The loss of those two scoring threats, in addition to the offensive struggles all of last season, will put more onus on the defense, led by goalkeeper Kailen Sheridan. Last season, Sheridan shared the league lead in total saves (86) and save percentage (77%). On top of that, Sheridan proved she has a knack for phenomenal saves when called upon, as evidenced by her three Save of the Week honors last year. Expect the Canadian’s excellent tactical skill and positional awareness to be on full display in Utah.

Portland Thorns – Sophia Smith

After last season’s playoff run ended in the semifinals, the Portland Thorns took the opportunity to perform some serious offseason retooling. The decision to hit the reset button surprised many, but the Thorns knew they needed to think big to have any hope of dethroning the Courage.

The Thorns’ many offseason moves included trading away second-leading scorer Midge Purce for Raquel Rodriguez, acquiring Becky Sauerbrunn, and swapping Emily Sonnett for the first pick in the 2020 draft. That pick turned into Sophia Smith, the Stanford standout who declared for the draft after only her sophomore year. Smith was the only player with remaining college eligibility to train with the USWNT in its January training camp, is one of the all-time leading scorers for the under-20 national team, and scored a hat trick in the semifinals of the College Cup. Though Smith will reportedly be on a minutes restriction due to a minor injury, her debut is still among the most hotly anticipated in recent memory. And with Tobin Heath sitting out the tournament, the Thorns will need Smith to provide a spark upfront whenever she steps on field.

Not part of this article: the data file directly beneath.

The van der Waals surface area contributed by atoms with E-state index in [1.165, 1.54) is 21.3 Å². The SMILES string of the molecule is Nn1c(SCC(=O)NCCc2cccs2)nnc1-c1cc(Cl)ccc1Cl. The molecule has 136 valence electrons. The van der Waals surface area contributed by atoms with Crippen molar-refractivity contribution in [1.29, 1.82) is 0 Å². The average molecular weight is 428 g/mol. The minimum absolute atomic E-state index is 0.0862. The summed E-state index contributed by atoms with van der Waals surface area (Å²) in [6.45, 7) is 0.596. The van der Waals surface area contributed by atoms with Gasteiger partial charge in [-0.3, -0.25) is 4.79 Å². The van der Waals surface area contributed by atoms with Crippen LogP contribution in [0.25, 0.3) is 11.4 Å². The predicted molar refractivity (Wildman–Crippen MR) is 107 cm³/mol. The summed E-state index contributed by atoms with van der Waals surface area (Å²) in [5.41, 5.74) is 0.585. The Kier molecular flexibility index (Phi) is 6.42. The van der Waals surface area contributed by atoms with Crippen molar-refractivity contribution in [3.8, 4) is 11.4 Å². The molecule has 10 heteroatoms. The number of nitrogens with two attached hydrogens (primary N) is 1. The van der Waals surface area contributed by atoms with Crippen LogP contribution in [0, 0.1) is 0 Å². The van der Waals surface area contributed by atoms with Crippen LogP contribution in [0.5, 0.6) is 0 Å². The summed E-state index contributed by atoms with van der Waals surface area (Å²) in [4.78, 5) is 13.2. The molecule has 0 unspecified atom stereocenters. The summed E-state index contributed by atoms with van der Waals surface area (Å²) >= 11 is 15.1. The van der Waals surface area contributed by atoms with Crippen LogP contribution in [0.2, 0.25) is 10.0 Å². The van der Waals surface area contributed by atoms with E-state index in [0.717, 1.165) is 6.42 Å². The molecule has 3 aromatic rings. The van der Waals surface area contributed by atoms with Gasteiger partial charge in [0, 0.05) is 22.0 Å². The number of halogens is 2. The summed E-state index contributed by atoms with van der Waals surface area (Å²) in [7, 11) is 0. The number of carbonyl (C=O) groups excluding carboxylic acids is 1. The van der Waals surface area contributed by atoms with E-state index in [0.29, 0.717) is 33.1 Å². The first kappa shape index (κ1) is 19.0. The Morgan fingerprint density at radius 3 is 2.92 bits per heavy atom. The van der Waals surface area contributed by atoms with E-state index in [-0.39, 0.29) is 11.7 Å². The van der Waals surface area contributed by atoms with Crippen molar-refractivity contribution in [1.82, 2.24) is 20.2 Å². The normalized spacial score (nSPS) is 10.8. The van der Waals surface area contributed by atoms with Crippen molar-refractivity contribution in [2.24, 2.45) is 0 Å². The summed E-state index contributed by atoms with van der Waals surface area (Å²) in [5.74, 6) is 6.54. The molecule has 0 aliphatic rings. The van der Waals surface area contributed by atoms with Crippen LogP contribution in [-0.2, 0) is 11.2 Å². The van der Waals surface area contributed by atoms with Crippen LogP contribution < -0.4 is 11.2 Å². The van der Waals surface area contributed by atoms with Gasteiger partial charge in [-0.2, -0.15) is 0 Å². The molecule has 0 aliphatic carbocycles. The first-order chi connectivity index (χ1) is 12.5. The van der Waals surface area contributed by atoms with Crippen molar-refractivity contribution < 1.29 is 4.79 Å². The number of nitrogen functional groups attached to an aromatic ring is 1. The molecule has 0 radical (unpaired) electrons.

OL Reign – Lauren Barnes

The new-look Reign will be led for the first time by coach Farid Benstiti, who will look to rely on veterans such as Lauren Barnes. Since the team’s inception in 2013, Barnes has been a stalwart at center back. Despite a rash of injuries and absences last season, Barnes was the key to a Reign backline that conceded the third-fewest goals in the league. She finished third in Defender of the Year voting, after having won the award in 2016.